In January 2016, the Sustainable Development Goals, otherwise known as Global Goals, came into action. In the United Nations Development Programme’s words, these 17 goals are a “universal call to action to end poverty, protect the planet and ensure that all people enjoy peace and prosperity.” In replacing the Millenium Development Goals, the SDGs introduce new areas of concern, with the aim of reaching all of these goals by 2030. There’s no doubt that progress has been made in previous years across various areas of development. However, the pace of this progress is not enough to meet the targets set by 2030. There have been uneven advancements across genders, ages, and rural and urban areas; however, quicker and more universal progress is necessary to achieve the future these goals aim to make a reality.
Now, two years after the initiation of the SDGs, we can discuss the tangible progress and obstacles facing these goals based on real statistics. Here we will focus on goals 2, 3, and 4, namely development in food security, universal health care, and quality education.
If only the solution to hunger could be as straightforward as increasing food production. So much more is required to combat hunger, including well-functioning markets, increased investments for smaller farms, equal access to technology regardless of size, and increased incomes. All these factors are integral in fostering food security and sustainable production across the agricultural sector.
Even though these industry-wide changes take time, hunger statistics have improved in the last few years.
In 2016, an estimated 155 million children under age 5 have stunted growth, down from 198 million in 2000. Additionally, the rate of stunted growth fell from 32.7 percent in 2000 to 22.9 percent in 2016. LDCs and landlocked developing countries have made the most progress, but one in four children still suffer from hunger in these countries. While these statistics are hopeful, one must note that the zero hunger target cannot be met by 2030 with the current rate of progress.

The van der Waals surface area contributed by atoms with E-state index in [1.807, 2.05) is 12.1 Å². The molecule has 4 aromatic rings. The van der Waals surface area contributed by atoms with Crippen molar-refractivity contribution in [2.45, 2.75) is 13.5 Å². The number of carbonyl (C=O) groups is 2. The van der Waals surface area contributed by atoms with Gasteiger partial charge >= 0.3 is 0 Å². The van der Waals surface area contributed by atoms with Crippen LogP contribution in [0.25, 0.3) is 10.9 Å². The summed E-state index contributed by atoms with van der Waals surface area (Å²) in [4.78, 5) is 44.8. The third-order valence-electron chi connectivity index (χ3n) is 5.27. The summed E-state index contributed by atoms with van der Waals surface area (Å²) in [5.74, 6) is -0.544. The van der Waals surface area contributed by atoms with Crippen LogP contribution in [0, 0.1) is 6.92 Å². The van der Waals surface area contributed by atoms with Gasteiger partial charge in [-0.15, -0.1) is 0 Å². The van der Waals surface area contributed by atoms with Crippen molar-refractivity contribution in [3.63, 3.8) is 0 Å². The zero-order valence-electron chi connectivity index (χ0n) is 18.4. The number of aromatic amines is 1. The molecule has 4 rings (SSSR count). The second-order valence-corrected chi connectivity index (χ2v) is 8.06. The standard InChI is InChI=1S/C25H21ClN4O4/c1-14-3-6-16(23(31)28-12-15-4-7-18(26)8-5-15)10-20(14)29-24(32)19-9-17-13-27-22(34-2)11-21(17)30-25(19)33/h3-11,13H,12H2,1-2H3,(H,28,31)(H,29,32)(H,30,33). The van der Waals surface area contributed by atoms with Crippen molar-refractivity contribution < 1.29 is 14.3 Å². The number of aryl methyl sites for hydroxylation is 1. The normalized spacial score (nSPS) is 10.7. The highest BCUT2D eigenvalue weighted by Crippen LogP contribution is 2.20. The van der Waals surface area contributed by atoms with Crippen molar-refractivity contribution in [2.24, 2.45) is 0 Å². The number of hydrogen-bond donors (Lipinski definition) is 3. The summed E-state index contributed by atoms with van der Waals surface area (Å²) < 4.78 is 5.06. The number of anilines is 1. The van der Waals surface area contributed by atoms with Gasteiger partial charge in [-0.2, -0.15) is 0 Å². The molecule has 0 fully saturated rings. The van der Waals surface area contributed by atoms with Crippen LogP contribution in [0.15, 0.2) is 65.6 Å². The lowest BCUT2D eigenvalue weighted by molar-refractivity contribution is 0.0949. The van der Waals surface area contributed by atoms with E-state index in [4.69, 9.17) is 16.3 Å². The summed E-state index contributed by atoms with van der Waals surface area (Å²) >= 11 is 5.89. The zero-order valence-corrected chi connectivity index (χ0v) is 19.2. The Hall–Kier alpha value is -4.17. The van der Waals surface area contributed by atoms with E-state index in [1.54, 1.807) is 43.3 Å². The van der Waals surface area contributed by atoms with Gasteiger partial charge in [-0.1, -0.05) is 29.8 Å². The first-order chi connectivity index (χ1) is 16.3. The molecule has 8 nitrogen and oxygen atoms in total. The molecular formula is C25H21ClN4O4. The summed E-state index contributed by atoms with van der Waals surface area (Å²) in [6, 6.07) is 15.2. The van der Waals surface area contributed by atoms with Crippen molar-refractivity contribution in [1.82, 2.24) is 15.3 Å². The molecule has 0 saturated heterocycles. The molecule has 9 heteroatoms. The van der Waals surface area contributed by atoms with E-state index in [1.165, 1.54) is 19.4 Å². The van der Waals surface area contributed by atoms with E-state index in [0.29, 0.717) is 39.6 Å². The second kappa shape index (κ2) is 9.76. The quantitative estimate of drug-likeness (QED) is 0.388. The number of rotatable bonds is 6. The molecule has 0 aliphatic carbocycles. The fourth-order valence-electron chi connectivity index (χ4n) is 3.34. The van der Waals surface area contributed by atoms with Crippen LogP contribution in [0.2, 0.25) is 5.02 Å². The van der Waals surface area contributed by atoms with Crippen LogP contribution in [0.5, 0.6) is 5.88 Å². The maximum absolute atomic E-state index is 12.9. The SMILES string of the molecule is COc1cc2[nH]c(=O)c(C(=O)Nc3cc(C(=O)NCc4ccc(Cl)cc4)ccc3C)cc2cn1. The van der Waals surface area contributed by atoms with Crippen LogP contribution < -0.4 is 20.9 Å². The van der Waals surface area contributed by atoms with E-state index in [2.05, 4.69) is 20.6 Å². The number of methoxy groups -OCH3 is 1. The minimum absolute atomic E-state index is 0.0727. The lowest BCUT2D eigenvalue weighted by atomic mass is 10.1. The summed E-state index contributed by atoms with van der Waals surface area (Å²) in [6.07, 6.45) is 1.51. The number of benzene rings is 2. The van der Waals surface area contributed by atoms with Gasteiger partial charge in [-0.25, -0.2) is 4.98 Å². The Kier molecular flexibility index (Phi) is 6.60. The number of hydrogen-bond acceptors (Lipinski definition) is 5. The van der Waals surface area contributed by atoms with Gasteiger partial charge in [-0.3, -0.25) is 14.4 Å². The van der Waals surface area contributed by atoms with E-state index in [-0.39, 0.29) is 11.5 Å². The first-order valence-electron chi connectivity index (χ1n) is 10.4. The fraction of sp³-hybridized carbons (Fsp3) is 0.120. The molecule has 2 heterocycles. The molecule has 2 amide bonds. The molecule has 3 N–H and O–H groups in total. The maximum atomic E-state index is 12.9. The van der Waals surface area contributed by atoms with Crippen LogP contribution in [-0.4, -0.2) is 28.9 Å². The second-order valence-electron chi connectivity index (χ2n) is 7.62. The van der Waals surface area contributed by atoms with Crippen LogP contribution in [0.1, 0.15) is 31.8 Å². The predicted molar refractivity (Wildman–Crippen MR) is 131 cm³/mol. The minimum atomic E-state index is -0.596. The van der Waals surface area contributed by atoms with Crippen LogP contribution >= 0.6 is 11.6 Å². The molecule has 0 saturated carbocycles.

Universal Health Care
Reproductive, maternal and child health has come a long way. Over the past few years, the rate of communicable diseases has declined, health services have been upgraded through targeted disease elimination programs, and these has been increased funding to support medical research and basic healthcare in developing countries.
One aspect of health worth mentioning is child mortality. In 2015, the mortality rate for children under age 5 worldwide was 43 deaths per 1,000 live births — a 44 percent reduction since 2000! Progress is seen in terms of HIV too: In 2015, an estimated 2.1 million people worldwide were newly infected with HIV, a reduction of 46 per cent since 2000. New technologies, like the insertable vaginal ring or the 3-month ring have helped to mitigate the spread of HIV. Non communicable diseases, however, still continue to take lives before the age of 70 (premature deaths). According to the Centers for Disease Control and Prevention, more than 29 million adults were living with diabetes in 2016, and a quarter of the individuals in that group were unaware that they even had the condition, pointing to a second problem of living undiagnosed. From 2000 to 2015, the risk of dying between the ages of 30 and 70 from non communicable diseases fell from 23 percent to 19 percent, showing only slight progress.
Quality Education for All
Despite the progress in school enrollment, millions of children are still out of school. Educational systems face the problem of keeping up with population growth, and a significant proportion of children from low-income families are unable to acquire even a basic education. In fact, in the poorest of countries, only 40 percent of children participate in some sort of education one year before the start of primary school. Between 2000 and 2014, enrollment did progress, but 9 percent of primary-school-aged children still remained out of school in 2014. This rate has unfortunately stagnated since 2008, as some populations remain hard to reach in excluded pockets. Out of school rates for secondary-school-aged adolescents and youth reduced, but increased for primary-school aged children. This points to the lack of opportunity for youth to enter school in the first place.
Quality education requires trained teachers and adequate school facilities, both of which are in dire need. Achieving quality education by 2030 will need intensified efforts in regions where there is a shortage of teachers and schools, as well as pointed attempts to target vulnerable populations like people with disabilities, refugees, and rural poor.
There’s no doubt that the statistics do illustrate advancements in the three above areas. However, the rate of progress is far from sufficient to completely achieve the SDGs in the next 12 years. While we can take both solace and inspiration from the progress on sustainable goal development thus far, we must not forget that a lot of work still remains to be done.
Avery T. Phillips is a freelance human being with too much to say. She loves nature and examining human interactions with the world. Comment or tweet her @a_taylorian with any questions or suggestions.